Johnson, his foes, await key ‘partygate’ report
As he fights for his career, British Prime Minister Boris Johnson has one constant refrain: Wait for Sue Gray.
Gray is a senior but previously obscure civil servant who may hold Johnson’s political future in her hands. She has the job of investigating allegations that the prime minister and his staff attended lockdown-flouting parties on government property.
Gray is due to report by the end of the month on claims government staff held late-night soirees, “bring your own booze” parties and “wine time Fridays” while Britain was under coronavirus restrictions in 2020 and 2021. The allegations have spawned public anger, incredulity and mockery, and prompted some in the governing Conservative Party to call for Johnson’s resignation.
The prime minister last week made a contrite, carefully worded apology in Parliament, but stopped short of admitting rule-breaking and urged everyone to wait for Gray’s verdict.
But Alex Thomas, a programme director at think-tank the Institute for Government, said those expecting the report to “either clear the prime minister or damn him” would likely be disappointed.
“This is a huge political and wider public issue,” he said. “The Gray report is an important part of finding out what happened. But in the end this is a judgment for Conservative Cabinet ministers and MPs about whether they want Boris Johnson to lead their party and therefore lead the country.”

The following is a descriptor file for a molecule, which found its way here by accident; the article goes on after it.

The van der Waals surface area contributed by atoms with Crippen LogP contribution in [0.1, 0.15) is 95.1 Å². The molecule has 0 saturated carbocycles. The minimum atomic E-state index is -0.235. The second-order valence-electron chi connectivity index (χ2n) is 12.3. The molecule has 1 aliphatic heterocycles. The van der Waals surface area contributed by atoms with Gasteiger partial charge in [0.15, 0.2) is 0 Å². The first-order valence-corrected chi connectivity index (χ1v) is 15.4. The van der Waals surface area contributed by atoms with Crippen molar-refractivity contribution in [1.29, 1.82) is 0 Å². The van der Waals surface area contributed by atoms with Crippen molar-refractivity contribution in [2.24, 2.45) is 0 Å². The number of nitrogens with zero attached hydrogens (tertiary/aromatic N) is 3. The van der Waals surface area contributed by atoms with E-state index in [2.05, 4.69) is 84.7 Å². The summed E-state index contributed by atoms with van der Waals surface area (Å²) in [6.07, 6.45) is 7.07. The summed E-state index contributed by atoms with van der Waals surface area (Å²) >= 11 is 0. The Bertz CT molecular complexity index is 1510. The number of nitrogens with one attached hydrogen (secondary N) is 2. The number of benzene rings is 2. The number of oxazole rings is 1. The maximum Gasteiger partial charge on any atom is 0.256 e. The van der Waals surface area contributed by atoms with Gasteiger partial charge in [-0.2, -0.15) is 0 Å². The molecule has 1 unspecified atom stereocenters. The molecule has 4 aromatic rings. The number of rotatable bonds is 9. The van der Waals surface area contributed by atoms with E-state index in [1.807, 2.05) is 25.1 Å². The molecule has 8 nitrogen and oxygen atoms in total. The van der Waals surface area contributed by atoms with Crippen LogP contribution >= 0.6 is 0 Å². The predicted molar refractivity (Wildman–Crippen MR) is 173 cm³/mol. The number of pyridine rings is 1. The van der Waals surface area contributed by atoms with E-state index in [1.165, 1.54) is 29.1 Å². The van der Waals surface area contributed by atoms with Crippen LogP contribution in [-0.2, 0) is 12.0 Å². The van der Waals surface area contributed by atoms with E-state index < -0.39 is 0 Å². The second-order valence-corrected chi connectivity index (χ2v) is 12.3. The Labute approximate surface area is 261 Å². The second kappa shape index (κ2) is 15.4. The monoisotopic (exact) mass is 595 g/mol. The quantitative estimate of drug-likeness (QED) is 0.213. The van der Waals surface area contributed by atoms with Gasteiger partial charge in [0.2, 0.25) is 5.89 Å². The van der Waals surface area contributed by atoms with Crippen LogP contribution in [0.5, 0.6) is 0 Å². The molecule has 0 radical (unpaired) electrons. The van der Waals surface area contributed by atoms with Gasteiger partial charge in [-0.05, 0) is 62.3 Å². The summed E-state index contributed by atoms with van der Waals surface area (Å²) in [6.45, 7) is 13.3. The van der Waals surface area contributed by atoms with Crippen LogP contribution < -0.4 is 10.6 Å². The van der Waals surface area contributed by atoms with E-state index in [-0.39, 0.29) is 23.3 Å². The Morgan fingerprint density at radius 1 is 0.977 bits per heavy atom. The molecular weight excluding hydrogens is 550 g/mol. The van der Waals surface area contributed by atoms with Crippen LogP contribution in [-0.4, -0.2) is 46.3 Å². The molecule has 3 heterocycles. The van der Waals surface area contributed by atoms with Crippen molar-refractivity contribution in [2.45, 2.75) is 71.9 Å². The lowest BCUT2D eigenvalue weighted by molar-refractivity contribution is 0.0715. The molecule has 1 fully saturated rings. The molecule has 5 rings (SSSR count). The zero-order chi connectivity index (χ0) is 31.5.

Gray is investigating close to a dozen alleged gatherings held between May 2020 and April 2021, most in the prime minister’s Downing Street office-cum-residence. One party took place when people in Britain were banned from socialising or visiting sick relatives in hospitals. Another came on the eve of Prince Philip’s socially distanced funeral, at which widowed Queen Elizabeth II was forced to sit alone in church.
Johnson has acknowledged attending one event, a May 2020 garden party, but says he considered it a work event. But his former top aide Dominic Cummings, who is now a fierce critic of Johnson, said Monday that the prime minister had been warned the party broke the rules, and lied to Parliament by denying it.
Gray has access to “all relevant records” and power to interview officials, including Johnson, in her attempt to uncover the facts. The prime minister’s office would not confirm whether Johnson has been quizzed by Gray, though Education Secretary Nadhim Zahawi said Johnson had “submitted himself” to investigation.
Gray can establish “whether individual disciplinary action is warranted” against officials, and London’s Metropolitan Police force said it could open an investigation if she finds evidence of law-breaking.